Allergic reaction experienced by health care workers from latex glove use has increasingly become the focus of researchers evaluating occupational sources of injury in health care settings. Many studies have attempted to estimate the prevalence of latex sensitization among health care workers by using various methods, but the findings have been inconsistent and do not predict reactivity. This study used workers' compensation data from Minnesota from 1988 to 1997 to assess allergic reactivity rates, injury severity, and costs associated with latex allergic reactions. The average reactivity rate was 7.1 claims per 100,000 health care workers, and total cost associated with the claims averaged $0.295 per health care employee. Using empirical cost data from another study, it was found that it is not cost-beneficial for health care institutions to globally adopt latex glove-free policies solely on the basis of workers' compensation costs.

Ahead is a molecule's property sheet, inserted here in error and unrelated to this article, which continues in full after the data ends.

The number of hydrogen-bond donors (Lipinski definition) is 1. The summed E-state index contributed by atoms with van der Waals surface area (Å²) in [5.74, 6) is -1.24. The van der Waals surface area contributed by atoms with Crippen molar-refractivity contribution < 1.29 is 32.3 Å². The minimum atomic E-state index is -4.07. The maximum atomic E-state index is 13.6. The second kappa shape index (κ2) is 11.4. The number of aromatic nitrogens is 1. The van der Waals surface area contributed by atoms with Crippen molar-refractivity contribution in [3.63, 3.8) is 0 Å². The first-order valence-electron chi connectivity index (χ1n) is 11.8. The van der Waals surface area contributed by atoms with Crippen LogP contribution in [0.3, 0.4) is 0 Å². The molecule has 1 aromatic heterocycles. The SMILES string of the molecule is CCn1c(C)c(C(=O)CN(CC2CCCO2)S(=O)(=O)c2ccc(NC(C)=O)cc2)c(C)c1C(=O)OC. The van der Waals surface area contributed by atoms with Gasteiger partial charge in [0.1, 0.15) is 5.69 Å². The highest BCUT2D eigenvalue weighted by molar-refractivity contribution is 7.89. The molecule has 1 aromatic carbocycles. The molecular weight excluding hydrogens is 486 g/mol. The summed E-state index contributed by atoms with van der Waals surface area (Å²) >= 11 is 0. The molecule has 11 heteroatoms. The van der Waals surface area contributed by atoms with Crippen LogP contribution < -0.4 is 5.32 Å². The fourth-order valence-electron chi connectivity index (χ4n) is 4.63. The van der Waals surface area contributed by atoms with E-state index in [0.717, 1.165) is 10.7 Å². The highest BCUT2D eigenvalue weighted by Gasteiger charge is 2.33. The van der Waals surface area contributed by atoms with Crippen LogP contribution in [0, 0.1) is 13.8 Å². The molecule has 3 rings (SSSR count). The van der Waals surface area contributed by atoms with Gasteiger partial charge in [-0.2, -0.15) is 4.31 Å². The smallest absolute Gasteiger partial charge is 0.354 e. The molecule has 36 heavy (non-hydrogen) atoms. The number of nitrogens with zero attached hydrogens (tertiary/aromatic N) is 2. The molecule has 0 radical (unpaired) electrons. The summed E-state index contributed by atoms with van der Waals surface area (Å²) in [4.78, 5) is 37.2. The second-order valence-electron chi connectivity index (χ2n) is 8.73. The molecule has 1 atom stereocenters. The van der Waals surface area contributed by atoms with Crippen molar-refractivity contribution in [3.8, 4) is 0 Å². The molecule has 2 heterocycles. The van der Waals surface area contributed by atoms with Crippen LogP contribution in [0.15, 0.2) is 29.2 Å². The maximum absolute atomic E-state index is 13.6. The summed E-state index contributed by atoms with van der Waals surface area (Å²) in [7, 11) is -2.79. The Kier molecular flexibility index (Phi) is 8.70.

|Original language||English (US)|
|Number of pages||7|
|Journal||Journal of occupational and environmental medicine|
|State||Published - Jan 1 2000|